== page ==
This is interesting: as far as anyone knows, the Chinese have not conducted fixed-wing flight operations from the deck of their brand new aircraft carrier, the Liaoning. We've seen photos of Z-8 helicopters parked on and hovering over the flight deck, as well as pictures showing what are assumed to be mock-ups of the Shenyang J-15, a Chinese-made version of the Russian-designed Sukhoi Su-33 carrier fighter.
However, pictures that emerged on Chinese Internet forums of the ship's commissioning ceremony very deliberately show what might be aircraft tire skidmarks on Liaoning's flight deck just in front of the ship's arrestor cables (other pictures from the commissioning show a jet that resembles one of the J-15 mock ups sitting inside her hangar deck). If you look very closely at the photo above you can see the skidmarks between the cables and bleachers set up for the ceremony, see the image below this post for a close-up view.
Now, who knows, maybe the Liaoning's crew took a tow-truck for a spin and stomped on the brakes as they crossed the cables to give the appearance that someone has done at least a touch-and-go on the ship. Or, maybe someone has actually done a touch-and-go during one of Liaoning's many sea trials over the last year.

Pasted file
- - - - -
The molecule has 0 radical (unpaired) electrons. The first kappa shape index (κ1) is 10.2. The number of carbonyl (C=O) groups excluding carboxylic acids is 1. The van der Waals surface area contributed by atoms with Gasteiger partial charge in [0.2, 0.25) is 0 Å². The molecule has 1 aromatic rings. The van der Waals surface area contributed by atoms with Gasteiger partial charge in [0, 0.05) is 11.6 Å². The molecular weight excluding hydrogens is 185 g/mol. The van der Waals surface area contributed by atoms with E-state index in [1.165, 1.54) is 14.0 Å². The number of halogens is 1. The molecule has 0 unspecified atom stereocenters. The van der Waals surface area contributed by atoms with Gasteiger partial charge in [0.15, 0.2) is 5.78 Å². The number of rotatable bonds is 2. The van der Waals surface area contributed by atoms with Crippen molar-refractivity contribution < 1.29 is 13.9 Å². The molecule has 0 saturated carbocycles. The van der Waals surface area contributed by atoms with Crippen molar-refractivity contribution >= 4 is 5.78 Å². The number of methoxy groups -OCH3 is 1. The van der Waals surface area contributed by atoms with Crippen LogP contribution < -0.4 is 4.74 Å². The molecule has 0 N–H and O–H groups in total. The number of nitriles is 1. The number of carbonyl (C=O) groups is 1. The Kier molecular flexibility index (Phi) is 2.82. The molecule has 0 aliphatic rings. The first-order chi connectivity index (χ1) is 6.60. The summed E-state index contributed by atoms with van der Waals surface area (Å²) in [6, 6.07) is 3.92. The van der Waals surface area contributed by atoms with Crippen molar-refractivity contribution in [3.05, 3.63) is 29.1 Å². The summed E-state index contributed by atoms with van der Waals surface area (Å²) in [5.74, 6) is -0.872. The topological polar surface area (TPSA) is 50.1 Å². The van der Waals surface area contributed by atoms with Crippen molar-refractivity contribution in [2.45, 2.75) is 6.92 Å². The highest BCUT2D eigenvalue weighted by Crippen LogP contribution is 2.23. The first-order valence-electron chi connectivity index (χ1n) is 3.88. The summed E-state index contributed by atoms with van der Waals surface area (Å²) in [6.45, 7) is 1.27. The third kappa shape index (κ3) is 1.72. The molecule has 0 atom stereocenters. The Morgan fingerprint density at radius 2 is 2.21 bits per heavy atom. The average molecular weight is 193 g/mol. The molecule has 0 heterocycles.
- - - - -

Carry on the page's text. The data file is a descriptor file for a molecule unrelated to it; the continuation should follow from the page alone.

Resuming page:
Killer Apps has asked around to see if anyone knows anything about flight ops on the Liaoning, or China's "starter carrier," as Naval War College professor Andrew Erickson has called her.
(Interesting side note: the ship's hull, which was built by the USSR in Ukraine, used to be known as Varyag. Roughly translated, that's Russian for Viking. The founders of what would eventually become modern Russia, the Kievan Rus, traced their roots to Vikings, according to legend.)
John Reed reports on the frontiers of cyber war and the latest in military technology for Killer Apps.